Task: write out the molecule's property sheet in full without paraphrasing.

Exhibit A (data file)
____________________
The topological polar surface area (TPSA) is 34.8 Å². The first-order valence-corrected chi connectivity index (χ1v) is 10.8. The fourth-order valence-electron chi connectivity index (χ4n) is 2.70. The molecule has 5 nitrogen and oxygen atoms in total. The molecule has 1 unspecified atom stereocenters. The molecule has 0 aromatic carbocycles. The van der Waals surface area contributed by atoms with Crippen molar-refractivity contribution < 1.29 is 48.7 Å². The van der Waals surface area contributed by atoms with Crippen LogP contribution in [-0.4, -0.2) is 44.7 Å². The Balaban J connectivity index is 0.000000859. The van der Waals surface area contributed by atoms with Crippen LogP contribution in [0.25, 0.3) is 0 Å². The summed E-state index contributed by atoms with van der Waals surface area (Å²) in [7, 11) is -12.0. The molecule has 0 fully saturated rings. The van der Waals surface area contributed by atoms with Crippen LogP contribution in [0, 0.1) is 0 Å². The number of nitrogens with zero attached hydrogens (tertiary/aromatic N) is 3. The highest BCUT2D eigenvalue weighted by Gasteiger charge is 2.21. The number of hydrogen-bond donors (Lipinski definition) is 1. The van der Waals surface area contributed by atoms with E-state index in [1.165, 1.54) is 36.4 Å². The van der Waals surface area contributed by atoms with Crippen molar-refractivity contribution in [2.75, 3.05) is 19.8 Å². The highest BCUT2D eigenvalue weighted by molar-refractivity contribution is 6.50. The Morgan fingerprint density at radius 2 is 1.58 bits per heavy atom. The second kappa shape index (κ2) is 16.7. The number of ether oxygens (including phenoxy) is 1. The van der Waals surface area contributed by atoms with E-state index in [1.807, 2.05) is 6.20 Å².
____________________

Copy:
The topological polar surface area (TPSA) is 34.8 Å². The first-order valence-corrected chi connectivity index (χ1v) is 10.8. The fourth-order valence-electron chi connectivity index (χ4n) is 2.70. The molecule has 5 nitrogen and oxygen atoms in total. The molecule has 1 unspecified atom stereocenters. The molecule has 0 aromatic carbocycles. The van der Waals surface area contributed by atoms with Crippen molar-refractivity contribution < 1.29 is 48.7 Å². The van der Waals surface area contributed by atoms with Crippen LogP contribution in [-0.4, -0.2) is 44.7 Å². The Balaban J connectivity index is 0.000000859. The van der Waals surface area contributed by atoms with Crippen LogP contribution in [0.25, 0.3) is 0 Å². The summed E-state index contributed by atoms with van der Waals surface area (Å²) in [7, 11) is -12.0. The molecule has 0 fully saturated rings. The van der Waals surface area contributed by atoms with Crippen LogP contribution in [0, 0.1) is 0 Å². The number of nitrogens with zero attached hydrogens (tertiary/aromatic N) is 3. The highest BCUT2D eigenvalue weighted by Gasteiger charge is 2.21. The number of hydrogen-bond donors (Lipinski definition) is 1. The van der Waals surface area contributed by atoms with E-state index in [1.165, 1.54) is 36.4 Å². The van der Waals surface area contributed by atoms with Crippen molar-refractivity contribution in [2.75, 3.05) is 19.8 Å². The highest BCUT2D eigenvalue weighted by molar-refractivity contribution is 6.50. The Morgan fingerprint density at radius 2 is 1.58 bits per heavy atom. The second kappa shape index (κ2) is 16.7. The number of ether oxygens (including phenoxy) is 1. The van der Waals surface area contributed by atoms with E-state index in [1.807, 2.05) is 6.20 Å².